From “An Ogham Wood”, by Cliff Seruntine, published by Avalonia Esoterica Press:
It seemed, when he stepped across the threshold, the night held its breath. The crickets ceased their chorus, the night birds their symphony. For an instant, only a single instant, the leaves did not even rustle with the new breeze just beginning to build in the south. The only sound there was in that moment came low from the north, where a grove of aged apple trees descended from the Cottage right down to the crumbling wooden fence that demarcated the boundary between grounds and woods. It was the sound of steps lightly taken. He turned slowly, expecting perhaps a deer mincing beneath the boughs. What met his eyes was a pale figure wearing a gown of white. Half concealed in shadow, the form was unmistakably feminine even though it was illuminated only by the light of spring stars. The woman passed beneath aged apple trees budding tender new leaves. She ghosted from trunk to trunk, flowing as she went in the liquid way of a dancer. And then she began to sing as she went, the notes sounding as if they spilled from a flute of crystal. His ears caught the lyrics:
In green glens where flower
herbs of bluebell and shrubs of rose,
the Lady in her summer bower
suffers ne’er when the cold wind blows.
The Lady in her summer bower,
where a wildwood of black oak grows,
conducts from her vasty tower
the land no chill zephyr knows.
So luminous is her estival dower
many a courting laird comes from afar,
but Ellidurydd in her summer bower
bides but summer breath and summer star.
The notes fit no scale of Western music, some seeming to land just beneath where C should be, and some well beyond A, yet others fell precisely into place, familiar Bs and Gs and bittersweet Fs. The melody was the most beautiful he had ever heard, and it made his heart ache to hear it, though the girl was distant, the strains of her song coming to him like pollen drifting on a summer’s breath. But the music called to him and he took a single step off the path, only to hear her better. All he could see of her in the starlight was a gauzy gown of white contrasting hair black as the night itself, spilling over a willowy frame.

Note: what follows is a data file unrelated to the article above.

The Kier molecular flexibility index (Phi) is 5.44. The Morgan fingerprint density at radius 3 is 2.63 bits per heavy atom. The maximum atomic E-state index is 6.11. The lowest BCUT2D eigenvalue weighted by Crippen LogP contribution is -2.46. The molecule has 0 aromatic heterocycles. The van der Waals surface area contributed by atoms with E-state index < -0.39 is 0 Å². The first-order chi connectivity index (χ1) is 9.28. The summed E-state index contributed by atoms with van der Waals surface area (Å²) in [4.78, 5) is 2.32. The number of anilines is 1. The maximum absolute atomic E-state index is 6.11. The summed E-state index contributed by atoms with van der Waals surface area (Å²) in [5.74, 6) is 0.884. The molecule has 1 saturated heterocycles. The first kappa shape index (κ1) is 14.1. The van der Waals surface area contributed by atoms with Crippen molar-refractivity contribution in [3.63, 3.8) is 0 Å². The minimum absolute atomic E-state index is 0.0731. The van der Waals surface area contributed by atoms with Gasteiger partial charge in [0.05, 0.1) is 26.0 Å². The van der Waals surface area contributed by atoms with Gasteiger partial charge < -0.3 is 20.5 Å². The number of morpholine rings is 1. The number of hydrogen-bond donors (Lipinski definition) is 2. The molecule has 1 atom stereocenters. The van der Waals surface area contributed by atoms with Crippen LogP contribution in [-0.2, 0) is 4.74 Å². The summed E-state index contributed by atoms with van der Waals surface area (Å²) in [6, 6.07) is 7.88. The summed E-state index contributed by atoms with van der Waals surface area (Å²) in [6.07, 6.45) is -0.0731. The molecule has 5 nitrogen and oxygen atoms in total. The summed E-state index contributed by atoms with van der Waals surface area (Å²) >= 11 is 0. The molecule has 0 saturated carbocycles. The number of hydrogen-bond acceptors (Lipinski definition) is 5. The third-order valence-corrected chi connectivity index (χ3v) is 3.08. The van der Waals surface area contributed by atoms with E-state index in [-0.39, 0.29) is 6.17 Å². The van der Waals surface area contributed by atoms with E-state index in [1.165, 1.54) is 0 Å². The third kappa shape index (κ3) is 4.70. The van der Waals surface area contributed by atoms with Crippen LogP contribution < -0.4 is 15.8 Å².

And then she too seemed to become aware of his presence, for she froze like a doe caught in a spill of light. And he swore he saw her eyes glow, just as a doe’s might have. Then she turned and fled into the darkness of the trees, gliding over the ground as smoothly as a boat slips over glassy water, with no other sound but the brief rustle of fabric over leaf fall.
And then she was gone.
And it was dark.
And the crickets fiddled and the night birds composed, and he stood alone and lonely, a shattered man in the many shades of twilight, with the moment of perfect stillness ended. The tune echoed in his mind, bits of pieces, scintillating like dust of shattered diamond, but with the damsel’s passing he could not wrap his mind around the whole of it. Only fragments of the lyrics remained, emblazoned in his memory, a small salve for bittersweet recollections.